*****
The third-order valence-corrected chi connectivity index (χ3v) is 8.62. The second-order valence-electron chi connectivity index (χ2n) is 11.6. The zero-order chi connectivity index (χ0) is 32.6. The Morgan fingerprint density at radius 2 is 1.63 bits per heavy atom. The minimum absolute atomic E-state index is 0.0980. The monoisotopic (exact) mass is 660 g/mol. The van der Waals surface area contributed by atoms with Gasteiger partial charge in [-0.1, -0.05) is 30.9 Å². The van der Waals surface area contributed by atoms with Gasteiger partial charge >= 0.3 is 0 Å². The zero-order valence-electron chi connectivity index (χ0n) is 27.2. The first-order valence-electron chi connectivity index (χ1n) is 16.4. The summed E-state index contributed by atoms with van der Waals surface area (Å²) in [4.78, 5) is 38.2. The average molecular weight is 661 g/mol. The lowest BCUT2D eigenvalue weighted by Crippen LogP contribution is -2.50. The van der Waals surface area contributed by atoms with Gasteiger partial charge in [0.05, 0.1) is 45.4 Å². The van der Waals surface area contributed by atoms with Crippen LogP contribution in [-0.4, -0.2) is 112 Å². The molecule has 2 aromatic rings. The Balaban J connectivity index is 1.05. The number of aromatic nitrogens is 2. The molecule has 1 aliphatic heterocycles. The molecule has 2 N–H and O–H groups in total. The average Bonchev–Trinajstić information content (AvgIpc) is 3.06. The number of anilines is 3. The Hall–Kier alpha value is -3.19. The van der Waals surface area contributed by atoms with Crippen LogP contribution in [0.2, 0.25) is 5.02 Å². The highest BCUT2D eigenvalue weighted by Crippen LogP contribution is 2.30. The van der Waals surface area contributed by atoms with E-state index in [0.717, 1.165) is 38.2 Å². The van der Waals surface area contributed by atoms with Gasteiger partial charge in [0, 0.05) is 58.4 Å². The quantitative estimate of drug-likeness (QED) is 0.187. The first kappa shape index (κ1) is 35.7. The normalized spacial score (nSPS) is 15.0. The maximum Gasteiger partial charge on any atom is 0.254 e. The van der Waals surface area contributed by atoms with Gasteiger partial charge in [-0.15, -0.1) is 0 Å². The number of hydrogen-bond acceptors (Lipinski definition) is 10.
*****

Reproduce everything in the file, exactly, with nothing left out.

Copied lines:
The third-order valence-corrected chi connectivity index (χ3v) is 8.62. The second-order valence-electron chi connectivity index (χ2n) is 11.6. The zero-order chi connectivity index (χ0) is 32.6. The Morgan fingerprint density at radius 2 is 1.63 bits per heavy atom. The minimum absolute atomic E-state index is 0.0980. The monoisotopic (exact) mass is 660 g/mol. The van der Waals surface area contributed by atoms with Gasteiger partial charge in [-0.1, -0.05) is 30.9 Å². The van der Waals surface area contributed by atoms with Gasteiger partial charge >= 0.3 is 0 Å². The zero-order valence-electron chi connectivity index (χ0n) is 27.2. The first-order valence-electron chi connectivity index (χ1n) is 16.4. The summed E-state index contributed by atoms with van der Waals surface area (Å²) in [4.78, 5) is 38.2. The average molecular weight is 661 g/mol. The lowest BCUT2D eigenvalue weighted by Crippen LogP contribution is -2.50. The van der Waals surface area contributed by atoms with Gasteiger partial charge in [0.05, 0.1) is 45.4 Å². The van der Waals surface area contributed by atoms with Crippen LogP contribution in [-0.4, -0.2) is 112 Å². The molecule has 2 aromatic rings. The Balaban J connectivity index is 1.05. The number of aromatic nitrogens is 2. The molecule has 1 aliphatic heterocycles. The molecule has 2 N–H and O–H groups in total. The average Bonchev–Trinajstić information content (AvgIpc) is 3.06. The number of anilines is 3. The Hall–Kier alpha value is -3.19. The van der Waals surface area contributed by atoms with Crippen LogP contribution in [0.2, 0.25) is 5.02 Å². The highest BCUT2D eigenvalue weighted by Crippen LogP contribution is 2.30. The van der Waals surface area contributed by atoms with E-state index in [0.717, 1.165) is 38.2 Å². The van der Waals surface area contributed by atoms with Gasteiger partial charge in [0, 0.05) is 58.4 Å². The quantitative estimate of drug-likeness (QED) is 0.187. The first kappa shape index (κ1) is 35.7. The normalized spacial score (nSPS) is 15.0. The maximum Gasteiger partial charge on any atom is 0.254 e. The van der Waals surface area contributed by atoms with Gasteiger partial charge in [-0.15, -0.1) is 0 Å². The number of hydrogen-bond acceptors (Lipinski definition) is 10.